The scribes

These were the scholars and the experts in the Scriptures. It was their duty to correctly hand copy the Scriptures.

The elders

These were the representatives of the major tribes and families of Israel.

Together, these three groups comprised the Sanhedrin, the Supreme Court of Israel. There were 70 members of that August body. Their president was the high priest himself.

  1. The Question Asked: They spoke, saying to Him, "Tell us by what authority You are doing these things, or who is the one who gave You this authority?" (20:2).
  2. Notice that they do not ask Jesus why He cleansed the Temple. They knew why He had done what He had done. They knew that they had turned the Temple into a den of robbers. They knew that they were guilty of fleecing the flock instead of feeding the flock. And so, the question is not, "Why?" but rather, "By what authority?"

    Jesus has not been ordained by any reputable denomination. He has no seminary degrees hanging on His wall. He goes by not title such as "reverend" or "rabbi." So what gives Him the right to overturn moneychangers’ tables or to drive out animals being bought and sold? What gives Him the right to stop the "business as usual" within the Temple?

    If Jesus answered

    He was acting on His own authority

    His enemies could say

    He is a megalomaniac

    He was acting on the authority of God

    He is blaspheming God

    They view this as a trick question. They feel that they have boxed Jesus into a corner and no matter what He answers will be something they can use against Him.

  3. Jesus Replies: And He answered and said to them, "I shall also ask you a question, and you tell Me: 4 Was the baptism of John from heaven or from men?" (20:3-4).
  4. Jesus turns the question over to them. He does this by asking about the baptism of John. Notice that it is specifically the BAPTISM of John about which He asks, not the ministry of John or even about the character of the man John. The question regards the source and the authority of the baptism of John. It came from one of two locations:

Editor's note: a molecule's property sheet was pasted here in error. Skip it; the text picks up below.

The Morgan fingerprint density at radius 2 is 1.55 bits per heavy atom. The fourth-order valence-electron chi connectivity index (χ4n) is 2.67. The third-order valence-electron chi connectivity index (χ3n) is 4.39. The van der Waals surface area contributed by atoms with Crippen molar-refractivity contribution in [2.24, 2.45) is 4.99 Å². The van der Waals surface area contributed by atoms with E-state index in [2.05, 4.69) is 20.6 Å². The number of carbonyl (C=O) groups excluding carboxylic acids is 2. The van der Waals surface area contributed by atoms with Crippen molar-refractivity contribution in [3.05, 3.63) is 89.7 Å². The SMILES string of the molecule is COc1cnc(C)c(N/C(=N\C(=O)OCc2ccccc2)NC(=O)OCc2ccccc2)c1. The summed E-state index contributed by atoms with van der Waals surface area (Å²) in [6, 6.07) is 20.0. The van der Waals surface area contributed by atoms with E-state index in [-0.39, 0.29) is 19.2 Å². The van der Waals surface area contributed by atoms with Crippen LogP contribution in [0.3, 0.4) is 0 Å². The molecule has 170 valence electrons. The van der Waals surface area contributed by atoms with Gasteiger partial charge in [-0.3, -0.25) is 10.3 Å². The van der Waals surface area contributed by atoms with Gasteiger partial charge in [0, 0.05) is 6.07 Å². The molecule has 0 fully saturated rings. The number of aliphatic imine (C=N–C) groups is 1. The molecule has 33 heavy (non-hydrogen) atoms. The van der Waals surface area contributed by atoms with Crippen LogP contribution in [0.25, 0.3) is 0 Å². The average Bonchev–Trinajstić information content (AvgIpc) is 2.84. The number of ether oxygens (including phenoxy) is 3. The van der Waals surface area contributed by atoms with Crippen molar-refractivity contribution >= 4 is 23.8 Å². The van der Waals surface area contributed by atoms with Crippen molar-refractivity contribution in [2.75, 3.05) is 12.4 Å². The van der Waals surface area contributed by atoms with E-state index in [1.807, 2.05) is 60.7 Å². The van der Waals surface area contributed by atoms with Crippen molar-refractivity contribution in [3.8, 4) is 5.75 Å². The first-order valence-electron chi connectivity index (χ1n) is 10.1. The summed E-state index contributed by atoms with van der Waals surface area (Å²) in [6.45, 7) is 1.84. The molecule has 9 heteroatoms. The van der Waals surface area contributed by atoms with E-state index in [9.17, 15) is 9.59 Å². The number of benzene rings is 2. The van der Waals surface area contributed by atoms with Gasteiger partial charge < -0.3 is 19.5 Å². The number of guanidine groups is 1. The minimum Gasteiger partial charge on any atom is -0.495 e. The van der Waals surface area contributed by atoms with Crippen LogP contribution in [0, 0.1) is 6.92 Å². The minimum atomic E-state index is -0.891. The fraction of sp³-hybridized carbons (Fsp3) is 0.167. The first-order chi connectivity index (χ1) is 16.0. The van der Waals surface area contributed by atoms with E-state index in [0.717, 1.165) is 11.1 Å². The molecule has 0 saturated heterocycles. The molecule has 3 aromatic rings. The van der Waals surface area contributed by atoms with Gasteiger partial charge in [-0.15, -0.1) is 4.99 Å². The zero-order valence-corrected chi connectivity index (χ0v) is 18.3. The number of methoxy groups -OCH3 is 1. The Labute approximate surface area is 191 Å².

(1) From heaven.

    (2) From men.

    The baptism of John was something new and different in the religious life of Israel. They were used to ceremonial washings. At several of the main entrances of the Temple there were large pools dedicated to ceremonial washings. The priests were constantly having to wash themselves before serving in the Temple.

    But John’s baptism was different. It was in rivers and streams. And it was part of a call to repentance. And it was accompanied by the promise of One who was to come to establish a Kingdom.

  5. The Reasoning of the Religious Leaders: And they reasoned among themselves, saying, "If we say, ‘From heaven,’ He will say, ‘Why did you not believe him?’ 6 But if we say, ‘From men,’ all the people will stone us to death, for they are convinced that John was a prophet" (20:5-6).
  6. I enjoy playing chess. There sometimes comes a point in a chess game where, no matter what you do, you are going to lose a piece. That is what happened here. They pondered their possible range of answers and came to the conclusion that, no matter what they said, it would be wrong.

    If we say...

    "From heaven"

    "From men"

    Jesus: "Why did you not believe him?"

    They will lose popularity with the people

    Notice that they are more interested in fighting Jesus and in holding onto their popularity than they are in learning the truth. The one thing that they do not do is to ask, "I wonder if John and Jesus are right in what they are saying?"